I see a significant problem here. The app B must provide a register method that will register the interface IInterfaceOfB. The registration process is described in the documentation: the register method is not doing anything. Instead, it provides the core with a callback function on how to create certain services. The server decides which classes are needed, e.g. the correct controller class. Having drive the name, the class needs to be built. Looking at the parameters of the conductor, more classes will be needed. This schema is followed recursively until a class can be constructed without unknown classes. The server builds the class using the operator new and stores the instance (pointer) in the container of the currently running app. This way, the complete tree of classes is built automatically in a backstapping manner.

The problematic point is that the register method is called first and it is considered to be called without all dependences already allocated. Here the implicit dependencies for interfaces are defined. Then the core does the actual instantiation completely before the developer has again the control in the boot method.

So, if the constructor of any class of app A depends on a class or interface of app B, the server will fall to resolve the dependency during bootstrap of B was not installed. There is no way to catch this or make it conditional as it is done by the server.

All you could do as app A: inside the register method somehow check if the app B is present (without usage of any other classes of the server like IAppManager as these are not yet built!) and conditionally register a fallback class just to avoid breaking the server dependency injection algorithm. Not nice, as the registered interface lies in the namespace of another app (B).

Does this make sense?

Yes, I was a little tired and I didn’t think a lot about it ^^’

Hmmm… I don’t get it :thinking:
Where is the documentation which describes “the register method is not doing anything” ?

I don’t see on the dev documentation or the namespace documentation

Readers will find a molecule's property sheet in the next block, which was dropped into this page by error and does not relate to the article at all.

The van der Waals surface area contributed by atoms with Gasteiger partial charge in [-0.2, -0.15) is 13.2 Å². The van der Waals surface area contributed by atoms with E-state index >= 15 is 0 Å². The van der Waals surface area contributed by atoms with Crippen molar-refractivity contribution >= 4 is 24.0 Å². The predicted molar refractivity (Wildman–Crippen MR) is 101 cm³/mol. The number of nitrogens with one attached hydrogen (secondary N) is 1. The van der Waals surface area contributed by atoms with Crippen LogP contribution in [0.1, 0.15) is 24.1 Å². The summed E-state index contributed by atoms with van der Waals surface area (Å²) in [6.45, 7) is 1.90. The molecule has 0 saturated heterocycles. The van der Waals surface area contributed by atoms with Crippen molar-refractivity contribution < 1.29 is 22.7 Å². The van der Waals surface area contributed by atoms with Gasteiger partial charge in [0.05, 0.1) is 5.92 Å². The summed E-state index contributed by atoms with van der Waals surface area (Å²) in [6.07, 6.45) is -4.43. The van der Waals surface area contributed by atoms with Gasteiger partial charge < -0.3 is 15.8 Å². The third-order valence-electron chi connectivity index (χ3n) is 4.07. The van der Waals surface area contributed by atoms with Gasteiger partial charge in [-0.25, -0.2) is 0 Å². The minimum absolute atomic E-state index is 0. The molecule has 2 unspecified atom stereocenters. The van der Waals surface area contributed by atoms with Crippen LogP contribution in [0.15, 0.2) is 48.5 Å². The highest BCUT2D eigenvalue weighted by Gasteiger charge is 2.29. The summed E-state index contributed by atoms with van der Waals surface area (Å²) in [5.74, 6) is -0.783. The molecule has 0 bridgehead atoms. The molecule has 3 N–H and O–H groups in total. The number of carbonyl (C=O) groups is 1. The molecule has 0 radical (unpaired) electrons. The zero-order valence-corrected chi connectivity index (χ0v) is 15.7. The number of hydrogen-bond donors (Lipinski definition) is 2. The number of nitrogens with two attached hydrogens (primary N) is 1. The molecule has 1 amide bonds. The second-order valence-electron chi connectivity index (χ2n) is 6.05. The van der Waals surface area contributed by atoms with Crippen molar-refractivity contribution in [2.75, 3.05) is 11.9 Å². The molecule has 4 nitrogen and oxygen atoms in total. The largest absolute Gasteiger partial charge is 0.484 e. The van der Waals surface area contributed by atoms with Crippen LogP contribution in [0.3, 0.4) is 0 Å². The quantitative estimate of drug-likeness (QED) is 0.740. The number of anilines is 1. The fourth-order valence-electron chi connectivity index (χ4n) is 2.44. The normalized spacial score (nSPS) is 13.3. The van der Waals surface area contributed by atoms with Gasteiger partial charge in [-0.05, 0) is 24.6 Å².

I think I understand. But what I understand above that I cannot use the Bootstraping to check if an app is installed on the instance with the IAppManager interface.

And it’s not possible to use the registerService to use an external App from my App :thinking:

Excepted with this code : How to work the OAuth2 with Nextcloud? - #9 by z4k

This means we could improve the registerService function or create a new type register to expose an API for an Application in the OCP\AppFramework\App class type.

What do you think?

All right :wink:

It is in the dev documentation:

In each […] enabled app that […] that also implements IBootstrap, the register method will be called. This method […] can prime the dependency injection container and register other services lazily […]. The emphasis is on laziness. At this very early stage of the process lifetime, no other apps nor all of the server components are ready. Therefore the app must not try to use anything except the API provided by the context. That shall ensure that all apps can safely run their registration logic before any services are queried (instantiated) from the DI container or related code is run.

Exactly, the IAppManager is (during the bootstrap) not guaranteed to be present and working. Most probably it is not even prepared.

Not directly to my understanding. In fact, its main usage is to make names known to the container. So, it has nothing to do with the inter-app communication in the first glance.

Well, this is neither dependency injection nor using the registration of services. You are tightly coupling the apps by requesting it to be existing during construction from the (server) container.

I would say, this is a structural problem. IMHO, we would need a weak registration (Weak symbol - Wikipedia) in order to allow simpler inter-app communications. That way, the original provider would provide a strong service while the using app would provide a weak one. Then, DI would still work as normal and our problem would be smaller.

However, I have not heard of any such concept in the case of DI yet. Moreover, I am unsure how much of the concepts are standardized or coming from underlying libraries (symfony). So, I am not sure if this is easily manageable, to be honest.

Yet, still, there could be version clashes of the interface in question, so this is no optimal solution.

How would you see this working? Can you explain more in depth?